The day began with news that the boats had gone out. What a horrible thing to have to digest in the morning. You want a terrifying Halloween? Forget haunted houses, come to Taiji. There's nothing more terrifying than waiting to see if the boats will find dolphins. For hours there's nothing to do but sit and helplessly watch. We continually scan the ocean and try and decipher whether any of the boats (or the tiny dots way out on the horizon) look like they're coming together in a drive formation. To say it is stressful is an understatement.
By 9:00 am the banger boats started heading back in, empty handed. It seemed early for them to be giving up, especially considering the weather was so nice. Sunshine and flat seas, just what the dolphin hunters need in order to spot the fins of an unsuspecting pod. This did not alleviate any of the stress. Some of the boats were still pretty far out, and had they found dolphins the others would have turned around to help. One by one all twelve (very slowly) made their way back into the harbor, right between our two lookouts. I wondered if this felt anything like the walk of shame...
Not only was it strange that they'd given up so early, but we were spread out across town at our different vantage points and no one saw any real police activity. One single cop car passed by in the morning, but that was it. So where were they all? And why did the boats come back in so early? And why did it take them so long to come back in? And why were myself and two others up on Takababe being spied on by an unknown person hiding in the bushes? It was all very strange, although everything that happens in this town is strange. Maybe there was no real meaning behind any of it. Or maybe something else was going on that they were distracting us from. It makes me dream of the day when there are one hundred of us here, and nothing goes unnoticed. Then again, if I'm dreaming, there's no more need for our presence here.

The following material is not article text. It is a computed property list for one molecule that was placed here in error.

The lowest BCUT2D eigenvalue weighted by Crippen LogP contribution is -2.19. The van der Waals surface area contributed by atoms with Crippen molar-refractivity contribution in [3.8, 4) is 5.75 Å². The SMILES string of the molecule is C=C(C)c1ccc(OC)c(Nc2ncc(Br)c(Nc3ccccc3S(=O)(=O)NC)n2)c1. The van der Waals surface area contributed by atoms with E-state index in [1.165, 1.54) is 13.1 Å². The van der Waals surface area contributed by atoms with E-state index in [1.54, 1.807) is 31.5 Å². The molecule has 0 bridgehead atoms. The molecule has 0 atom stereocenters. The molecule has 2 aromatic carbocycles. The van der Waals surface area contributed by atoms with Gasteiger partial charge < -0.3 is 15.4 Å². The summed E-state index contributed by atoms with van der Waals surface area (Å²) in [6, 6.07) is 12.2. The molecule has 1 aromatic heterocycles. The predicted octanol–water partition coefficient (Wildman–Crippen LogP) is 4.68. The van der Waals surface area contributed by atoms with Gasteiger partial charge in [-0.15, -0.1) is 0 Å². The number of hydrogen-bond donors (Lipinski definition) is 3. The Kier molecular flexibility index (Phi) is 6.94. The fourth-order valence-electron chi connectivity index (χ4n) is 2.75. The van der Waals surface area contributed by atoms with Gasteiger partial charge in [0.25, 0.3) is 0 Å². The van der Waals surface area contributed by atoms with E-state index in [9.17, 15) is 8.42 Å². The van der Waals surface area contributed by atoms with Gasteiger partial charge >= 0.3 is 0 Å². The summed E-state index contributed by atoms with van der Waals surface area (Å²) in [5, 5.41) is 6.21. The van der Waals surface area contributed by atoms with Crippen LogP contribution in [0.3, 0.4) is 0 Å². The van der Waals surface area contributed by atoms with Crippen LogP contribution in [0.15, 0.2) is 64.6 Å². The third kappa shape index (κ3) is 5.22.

Even after the last banger boat returned the morning continued to be very stressful, which I will not get into here on this public blog. It was also hot! I haven't gotten a sunburn in a looong time. All else aside, I spend the morning in sunshine, listening to birds chirping and starring out at a million dollar view of the Pacific Ocean. I actually really enjoyed that part. Then of course I felt incredibly guilty for enjoying weather that enabled the fishermen to find and murder dolphins. Everything here is a double edged sword. I think it's important to enjoy the little things here in the ninth circle of hell, otherwise you'll probably lose your mind.
|Looking out at the entrance to the cove - Takababe Mountain|